Homo sapiens have been alive for slightly over 300,000 years. Incredibly, however, our most powerful technological inventions - the steam engine, mass production and digital technology - have all occurred within the last 250 years, a blink of an eye on the timescale of our existence.
Now, in 2021, we are in the midst of a fourth revolution - aptly named “Industry 4.0”. Google searches for the term have increased by 2400% since 2014 and patents related to Industry 4.0 technologies grew by 1100% between 2009 and 2016. So what exactly is it?
Industry 4.0 is an umbrella term referring to a combination of different technologies with the end goal of blurring the lines between the physical and digital spheres. It includes terms like “big data”, “AI and machine learning”, “robotics”, “3D printing”, . . . the list goes on. Essentially, advances in these different sectors, along with improved sensor, networking and computing technologies will transform the world we live in. Here are a couple of examples:
Currently, more than 38,000 people die per year on U.S. roadways. A cyber-physical system like a countrywide fleet of autonomous vehicles would save lives, reduce traffic and eliminate the need to even own a car at all. After all, robots process information (far) faster than humans and are obviously immune to human error - why shouldn't they be driving us?
Another important feature of Industry 4.0 is the Internet of Things - physical objects that are embedded with sensors and processing software. The IoT has the potential to revolutionize manufacturing, remote health monitoring, smart farming, lightning-fast supply chains, . . . the possibilities are great. The technology already exists around us: voice-activated virtual assistants like Siri and Alexa, health sensors on Apple Watches and iPhones, etc.
It is easy to get hooked on the potential of all of this technology, but there are legitimate challenges lurking beneath the surface, particularly for smaller manufacturers. When most people picture the manufacturing industry in the U.S., it is common for the giants of the industry to jump to the forefront. Companies like Ford and General Motors in the automotive industry, or Dell and Apple in tech. These bigger companies will have no trouble implementing the latest and greatest. Apple alone has over $61,000,000,000 floating on its balance sheet!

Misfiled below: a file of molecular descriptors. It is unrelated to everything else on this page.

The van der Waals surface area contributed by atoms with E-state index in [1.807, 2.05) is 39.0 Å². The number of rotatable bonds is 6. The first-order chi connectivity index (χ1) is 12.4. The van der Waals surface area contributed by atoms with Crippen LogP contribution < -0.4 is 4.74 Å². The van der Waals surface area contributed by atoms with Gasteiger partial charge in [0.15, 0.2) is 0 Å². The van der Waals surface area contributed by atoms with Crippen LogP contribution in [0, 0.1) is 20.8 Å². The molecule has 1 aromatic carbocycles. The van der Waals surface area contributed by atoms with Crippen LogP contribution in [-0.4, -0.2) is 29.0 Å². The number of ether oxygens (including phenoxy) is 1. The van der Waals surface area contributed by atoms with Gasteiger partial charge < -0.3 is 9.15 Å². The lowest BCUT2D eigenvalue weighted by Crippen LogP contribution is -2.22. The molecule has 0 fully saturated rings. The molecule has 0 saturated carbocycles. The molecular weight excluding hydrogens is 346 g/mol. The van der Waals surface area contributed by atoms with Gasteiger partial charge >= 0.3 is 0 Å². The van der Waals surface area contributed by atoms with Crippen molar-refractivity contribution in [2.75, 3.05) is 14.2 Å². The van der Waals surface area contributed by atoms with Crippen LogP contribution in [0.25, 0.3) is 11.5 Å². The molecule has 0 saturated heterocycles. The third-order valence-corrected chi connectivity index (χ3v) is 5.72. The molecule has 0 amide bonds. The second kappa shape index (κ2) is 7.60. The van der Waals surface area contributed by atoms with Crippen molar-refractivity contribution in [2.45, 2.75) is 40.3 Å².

But for a company with 300 or fewer employees, new technology can be quite expensive, and they often don’t have the capital or the in-house expertise to pivot towards these new changes.
Therefore, if smaller manufacturers in the United States don’t unlock better ways of financing capital expenditures, there will be an increasingly wide gap between their capabilities and cost competitiveness relative to larger and more automated competitors. The gap between the “haves” and the “have nots” will continue to widen.
Increased global competition does not help matters. Already, the U.S. is lagging behind countries like Germany and South Korea in metrics like robot density.
To compete, smaller firms will need to rely on “smart” factories. But even if a company is able to get a “smart” factory online, who is going to make sure that the cutting-edge technology is running smoothly and delivering actual value? There is a large technical skills gap in fields like machine learning, data science, cloud engineering, etc. and it will be difficult for smaller manufacturers - who already have enough trouble hiring for regular jobs - to compete with tech giants for top talent. According to the IMF, by 2030 there will be a global shortage of more than 85 million tech workers, representing $8.5 trillion in lost annual revenue.
Not only do smaller manufacturers have to worry about running the system - installing it could prove to be just as tricky. Independent system integrators serve as the main channel between robot manufacturers (OEMs) and smaller factories, but many of these integrators have particular niches, and it may be difficult for them to keep pace with such rapid innovations across physical and digital.
This problem is not confined to a small sector of our economy. Manufacturing routinely accounts for over 10% of the U.S. GDP, and only 15% of all manufacturing employees work at establishments with over 1,000 employees. These smaller firms - who dominate industries like cement and concrete, nut and bolt production, apparel accessories, etc. - are key pillars in the U.S. economy, particularly in rural areas.
We need a better way for smaller manufacturers to adopt and maintain cutting-edge Industry 4.0 technology. Cutting-edge technology needs to be implemented in the sectors of the market that need it the most.
This is the exact issue Formic is attempting to solve. Our “robotics-as-a-service” model keeps CAPEX down, and our engineering team is here to ensure that new technology functions correctly. Read more on what the Raas model is here.